For Executive Producer Matt Jenkins, the challenge of shooting on 65mm was even more far-reaching. He explains: "It's rare these days that people even shoot on 35mm, so, we just took it one step further and found the biggest film format we could. From a production point of view, it was extremely challenging because there's no UK laboratory to process the film, the only laboratory was in Los Angeles, and the studio was very against us – quite rightly – having to ship our negative halfway around the world every night. So, in the end, I opened up a lab in London, through Kodak, which is the first 65mm lab we've had in the UK for probably 30-odd years. This should be of huge benefit to the industry going forward, and it put the studio's mind at ease that we wouldn't be shipping our negative halfway across the world and that our rushes were safe."
Jenkins continues: "What it brings to the movie, we hope, is a real sense of scale and feeling and emotion. I think we may have lost some of that had we gone the digital route. With 65mm you see twice as much, so for the likes of Haris Zambarloukos, Alex Byrne and Jim Clay, they essentially had twice as much work to do, as we're having to light much more than you would normally see, but with that came the chance not to just build sections of Stamboul Station, but build the entire Stamboul Station, because there was the possibility of seeing the entire station with a film format that was so large that we could really fill every single frame and put as much life in as we possibly could."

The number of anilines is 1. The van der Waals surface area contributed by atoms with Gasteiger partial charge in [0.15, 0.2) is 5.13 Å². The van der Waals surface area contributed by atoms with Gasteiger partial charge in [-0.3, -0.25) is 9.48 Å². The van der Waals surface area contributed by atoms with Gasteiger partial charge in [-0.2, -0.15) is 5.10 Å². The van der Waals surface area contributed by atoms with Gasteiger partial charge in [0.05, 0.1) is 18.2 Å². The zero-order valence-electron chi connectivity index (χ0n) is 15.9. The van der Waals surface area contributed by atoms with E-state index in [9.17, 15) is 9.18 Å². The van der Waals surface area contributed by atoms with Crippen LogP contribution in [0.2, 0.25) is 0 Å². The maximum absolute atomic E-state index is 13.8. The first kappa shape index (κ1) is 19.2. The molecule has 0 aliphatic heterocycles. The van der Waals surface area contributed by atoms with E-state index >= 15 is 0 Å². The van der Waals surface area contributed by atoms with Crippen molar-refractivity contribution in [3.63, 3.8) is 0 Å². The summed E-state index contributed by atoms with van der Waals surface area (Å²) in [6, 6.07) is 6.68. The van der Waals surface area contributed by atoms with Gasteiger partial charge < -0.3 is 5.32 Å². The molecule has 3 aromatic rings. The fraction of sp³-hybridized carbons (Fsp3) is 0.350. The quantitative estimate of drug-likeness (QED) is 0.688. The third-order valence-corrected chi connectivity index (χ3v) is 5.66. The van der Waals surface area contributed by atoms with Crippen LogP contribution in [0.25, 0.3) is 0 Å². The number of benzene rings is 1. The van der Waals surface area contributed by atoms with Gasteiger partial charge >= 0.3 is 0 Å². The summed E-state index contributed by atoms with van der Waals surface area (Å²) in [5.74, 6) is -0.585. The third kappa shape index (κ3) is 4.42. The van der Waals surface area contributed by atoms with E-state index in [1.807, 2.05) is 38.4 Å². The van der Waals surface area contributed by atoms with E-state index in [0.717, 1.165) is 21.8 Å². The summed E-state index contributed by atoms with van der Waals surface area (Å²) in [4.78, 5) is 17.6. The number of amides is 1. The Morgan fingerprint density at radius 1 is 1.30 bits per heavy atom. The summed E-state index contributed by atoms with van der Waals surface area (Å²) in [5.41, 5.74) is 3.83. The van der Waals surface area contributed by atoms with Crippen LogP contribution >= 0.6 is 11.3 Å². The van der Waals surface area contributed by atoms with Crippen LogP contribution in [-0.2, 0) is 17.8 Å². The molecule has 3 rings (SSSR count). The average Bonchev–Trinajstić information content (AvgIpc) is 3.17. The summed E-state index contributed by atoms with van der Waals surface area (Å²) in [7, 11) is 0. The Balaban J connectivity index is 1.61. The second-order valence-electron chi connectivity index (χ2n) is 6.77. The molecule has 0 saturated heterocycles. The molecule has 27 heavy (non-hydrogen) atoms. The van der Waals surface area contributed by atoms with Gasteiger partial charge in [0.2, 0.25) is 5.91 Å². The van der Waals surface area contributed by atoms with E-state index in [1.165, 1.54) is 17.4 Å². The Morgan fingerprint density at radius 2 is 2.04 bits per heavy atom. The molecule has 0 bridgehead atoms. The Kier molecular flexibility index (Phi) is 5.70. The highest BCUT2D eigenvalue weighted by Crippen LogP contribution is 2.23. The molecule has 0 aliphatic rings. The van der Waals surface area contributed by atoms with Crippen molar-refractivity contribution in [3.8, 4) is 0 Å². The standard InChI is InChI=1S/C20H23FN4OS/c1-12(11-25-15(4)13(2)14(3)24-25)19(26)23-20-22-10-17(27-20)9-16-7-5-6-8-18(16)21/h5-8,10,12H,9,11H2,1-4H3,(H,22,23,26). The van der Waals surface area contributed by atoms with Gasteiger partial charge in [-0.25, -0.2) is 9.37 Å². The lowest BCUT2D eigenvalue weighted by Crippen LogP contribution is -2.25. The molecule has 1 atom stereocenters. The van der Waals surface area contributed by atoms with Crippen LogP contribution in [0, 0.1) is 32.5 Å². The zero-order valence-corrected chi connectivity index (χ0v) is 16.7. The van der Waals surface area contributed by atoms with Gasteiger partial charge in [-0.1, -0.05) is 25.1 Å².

The film also has some record-breaking statistics, as Jenkins explains: "Haris and Ken dreamt up this sublime Steadicam shot which would be the last shot of the film. I believe it's a world record for the longest Steadicam shot ever on 65mm film. We rehearsed and rehearsed it and spent the whole day trying to get the shot, which we did, on the final take."